Background Despite the paradigm shift heralded by immune checkpoint blockade (ICB), only a small proportion of patients have a meaningful response. Dose selection of ICB agents was significantly based on in-silico modelling.1 Trial data has shown that clearance of these agents varies over time, with a reduction in clearance associated with improved best overall response (BOR).2, 3 Real world data has shown patients with higher exposure to ICB, manifested as higher plasma trough concentrations, experience improved BOR and longer survival.4 This study aimed to determine the relationship between longitudinal ICB exposure and BOR, progression free survival (PFS) and overall survival (OS) in patients with metastatic melanoma receiving pembrolizumab monotherapy.
Methods 28 patients with metastatic melanoma receiving weight based pembrolizumab (2 mg/kg Q3w) had serial pharmacokinetic trough draws prior to their next scheduled dose, up to a maximum of 22 cycles. BRAF mutation positive patients were pre-treated with BRAFi/MEKi therapy, otherwise pembrolizumab was given first line. Plasma trough levels were determined using the Abcam® pembrolizumab ELISA kit.The cohort was split by best overall response (BOR), determined by iRECIST. No statistically significant differences were determined, using one-way ANOVA. The cohort was stratified into high versus low pembrolizumab trough concentrations, split by the median. Trough is an established surrogate for drug exposure.5 Kaplan-Meier survival analysis for progression-free and overall survival was performed based on pembrolizumab drug exposure groups.
Results Median follow up was 32.5 months. Complete responders (CR) (n=11) had 29.8% higher geometric mean pembrolizumab trough levels (90.8 mcg/mL) than partial responders (PR) (n=9) (63.7 mcg/mL, p=ns). CR patients had 16.1% higher trough levels than patients with progressive disease (PD) (n= 6) (76.2 mcg/mL, p=ns). 2 patients with stable disease had mean trough pembrolizumab levels of 106.4 mcg/mL.The high pembrolizumab exposure group experienced significantly longer median OS (not reached versus 48 months, p=0.021) (figure 1), than the low exposure group. No significant difference was found in mean PFS between the groups (49.2 versus 37.9 months, p=ns) (figure 2). The median PFS was not reached in either group.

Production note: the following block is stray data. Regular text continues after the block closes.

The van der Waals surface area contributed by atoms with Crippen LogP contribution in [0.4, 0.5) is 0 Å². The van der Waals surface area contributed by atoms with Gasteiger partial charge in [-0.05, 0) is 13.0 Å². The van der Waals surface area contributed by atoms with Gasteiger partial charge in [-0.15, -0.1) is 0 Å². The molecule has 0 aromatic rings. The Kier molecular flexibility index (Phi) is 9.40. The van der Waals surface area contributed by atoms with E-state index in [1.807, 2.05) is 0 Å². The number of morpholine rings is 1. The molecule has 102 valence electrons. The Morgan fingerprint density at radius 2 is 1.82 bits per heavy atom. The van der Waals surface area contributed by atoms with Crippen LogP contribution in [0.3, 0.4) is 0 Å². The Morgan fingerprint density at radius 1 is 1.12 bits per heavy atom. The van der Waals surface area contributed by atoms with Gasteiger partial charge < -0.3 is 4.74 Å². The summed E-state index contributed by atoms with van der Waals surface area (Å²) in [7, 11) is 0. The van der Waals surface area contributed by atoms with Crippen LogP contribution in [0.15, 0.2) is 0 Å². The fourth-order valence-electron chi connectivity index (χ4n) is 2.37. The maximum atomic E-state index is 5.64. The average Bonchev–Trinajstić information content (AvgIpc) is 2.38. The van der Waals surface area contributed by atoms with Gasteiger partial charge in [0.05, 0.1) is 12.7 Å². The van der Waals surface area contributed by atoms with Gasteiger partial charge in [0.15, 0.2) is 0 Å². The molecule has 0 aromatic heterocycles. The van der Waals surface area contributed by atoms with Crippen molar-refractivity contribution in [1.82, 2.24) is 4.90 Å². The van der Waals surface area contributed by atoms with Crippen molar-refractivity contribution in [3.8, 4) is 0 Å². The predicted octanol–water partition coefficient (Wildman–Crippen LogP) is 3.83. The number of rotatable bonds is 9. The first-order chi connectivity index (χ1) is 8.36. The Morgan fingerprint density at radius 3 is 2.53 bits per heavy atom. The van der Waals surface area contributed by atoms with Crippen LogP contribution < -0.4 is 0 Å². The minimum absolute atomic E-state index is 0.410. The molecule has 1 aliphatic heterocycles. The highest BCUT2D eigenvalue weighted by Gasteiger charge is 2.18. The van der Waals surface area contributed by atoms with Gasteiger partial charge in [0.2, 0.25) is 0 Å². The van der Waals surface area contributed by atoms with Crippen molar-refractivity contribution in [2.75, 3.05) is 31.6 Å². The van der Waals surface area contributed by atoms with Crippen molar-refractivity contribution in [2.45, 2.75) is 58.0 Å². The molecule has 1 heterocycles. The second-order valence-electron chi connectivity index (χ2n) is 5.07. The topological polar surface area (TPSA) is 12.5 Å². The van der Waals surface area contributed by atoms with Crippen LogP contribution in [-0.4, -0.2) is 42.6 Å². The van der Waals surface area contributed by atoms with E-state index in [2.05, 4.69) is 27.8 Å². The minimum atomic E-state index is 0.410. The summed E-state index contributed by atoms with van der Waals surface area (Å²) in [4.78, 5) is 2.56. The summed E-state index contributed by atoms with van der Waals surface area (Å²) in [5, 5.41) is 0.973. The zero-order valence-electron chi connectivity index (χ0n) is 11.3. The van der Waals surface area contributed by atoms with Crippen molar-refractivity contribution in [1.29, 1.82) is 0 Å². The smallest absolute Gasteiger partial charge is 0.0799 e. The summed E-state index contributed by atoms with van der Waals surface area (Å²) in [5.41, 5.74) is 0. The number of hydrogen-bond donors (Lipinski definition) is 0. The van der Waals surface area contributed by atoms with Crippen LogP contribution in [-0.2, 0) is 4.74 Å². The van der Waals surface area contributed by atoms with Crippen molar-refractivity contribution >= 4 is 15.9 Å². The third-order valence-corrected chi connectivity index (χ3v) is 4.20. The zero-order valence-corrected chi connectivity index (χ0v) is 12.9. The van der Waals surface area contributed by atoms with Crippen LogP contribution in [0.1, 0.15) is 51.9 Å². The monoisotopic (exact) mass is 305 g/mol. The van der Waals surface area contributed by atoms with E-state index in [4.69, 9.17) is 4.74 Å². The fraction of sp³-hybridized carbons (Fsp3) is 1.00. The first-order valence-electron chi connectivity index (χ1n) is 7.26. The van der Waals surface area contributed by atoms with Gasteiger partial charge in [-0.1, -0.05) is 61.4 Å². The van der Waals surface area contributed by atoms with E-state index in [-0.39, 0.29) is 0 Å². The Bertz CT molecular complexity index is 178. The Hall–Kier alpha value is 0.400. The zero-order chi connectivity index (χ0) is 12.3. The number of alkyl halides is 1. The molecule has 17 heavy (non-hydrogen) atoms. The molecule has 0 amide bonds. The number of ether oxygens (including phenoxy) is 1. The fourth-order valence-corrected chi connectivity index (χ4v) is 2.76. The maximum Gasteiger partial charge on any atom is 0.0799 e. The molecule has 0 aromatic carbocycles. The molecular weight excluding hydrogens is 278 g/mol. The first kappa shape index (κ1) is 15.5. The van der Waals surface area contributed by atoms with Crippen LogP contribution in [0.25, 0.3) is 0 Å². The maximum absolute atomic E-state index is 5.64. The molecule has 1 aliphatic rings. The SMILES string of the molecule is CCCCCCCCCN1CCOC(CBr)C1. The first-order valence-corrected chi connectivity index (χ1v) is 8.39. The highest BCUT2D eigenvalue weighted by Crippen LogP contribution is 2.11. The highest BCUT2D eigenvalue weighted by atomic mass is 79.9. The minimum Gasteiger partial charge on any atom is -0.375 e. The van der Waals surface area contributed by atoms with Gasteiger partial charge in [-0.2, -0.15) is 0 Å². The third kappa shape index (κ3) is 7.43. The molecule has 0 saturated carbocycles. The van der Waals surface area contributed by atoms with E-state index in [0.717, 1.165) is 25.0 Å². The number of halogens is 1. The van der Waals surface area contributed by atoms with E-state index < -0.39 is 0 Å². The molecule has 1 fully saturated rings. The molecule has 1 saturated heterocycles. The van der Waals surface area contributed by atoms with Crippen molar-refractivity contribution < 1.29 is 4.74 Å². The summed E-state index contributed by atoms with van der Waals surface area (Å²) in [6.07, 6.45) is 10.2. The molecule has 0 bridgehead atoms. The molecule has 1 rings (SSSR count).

Conclusions A positive exposure survival relationship for pembrolizumab in metastatic melanoma is described in a real world setting. Whether this relationship indicates a true causal effect of variation in drug exposure on clinical outcomes remains to be determined. Further pharmacokinetically driven dosing studies are required to identify whether therapeutic drug monitoring of pembrolizumab in the clinic is a necessity.
Acknowledgements This study was funded by a Hunter Medical Research Institute Project Grant (HMRI983) - Hunter Cancer Biobank Serial Blood Collection Project.
Ethics Approval This study was approved by the Hunter New England Health Local Health District (14/12/10/4.02) and University of Newcastle Human Research Ethics Committee institutional review board (H-2018-0159).
Consent Written informed consent was obtained from the patient for publication of this abstract and any accompanying images. A copy of the written consent is available for review by the Editor of this journal.
Leven C, Padelli M, Carre JL, Bellissant E, Misery L. Immune checkpoint inhibitors in melanoma: a review of pharmacokinetics and exposure-response relationships. Clin Pharmacokinet 2019.
Liu C, Yu J, Li H, et al. Association of time-varying clearance of nivolumab with disease dynamics and its implications on exposure response analysis. Clin Pharmacol Ther. 2017;101(5):657–666.
Li H, Yu J, Liu C, et al. Time dependent pharmacokinetics of pembrolizumab in patients with solid tumor and its correlation with best overall response. J Pharmacokinet Pharmacodyn 2017;44(5):403–414.
Basak EA, Koolen SLW, Hurkmans DP, et al. Correlation between nivolumab exposure and treatment outcomes in non-small-cell lung cancer. Eur J Cancer 2019;109:12–20.
FDA CfDEaRC. Guidance for Industry. Exposure-Response Relationships — Study Design, Data Analysis, and Regulatory Applications. In: Administration FaD, ed.
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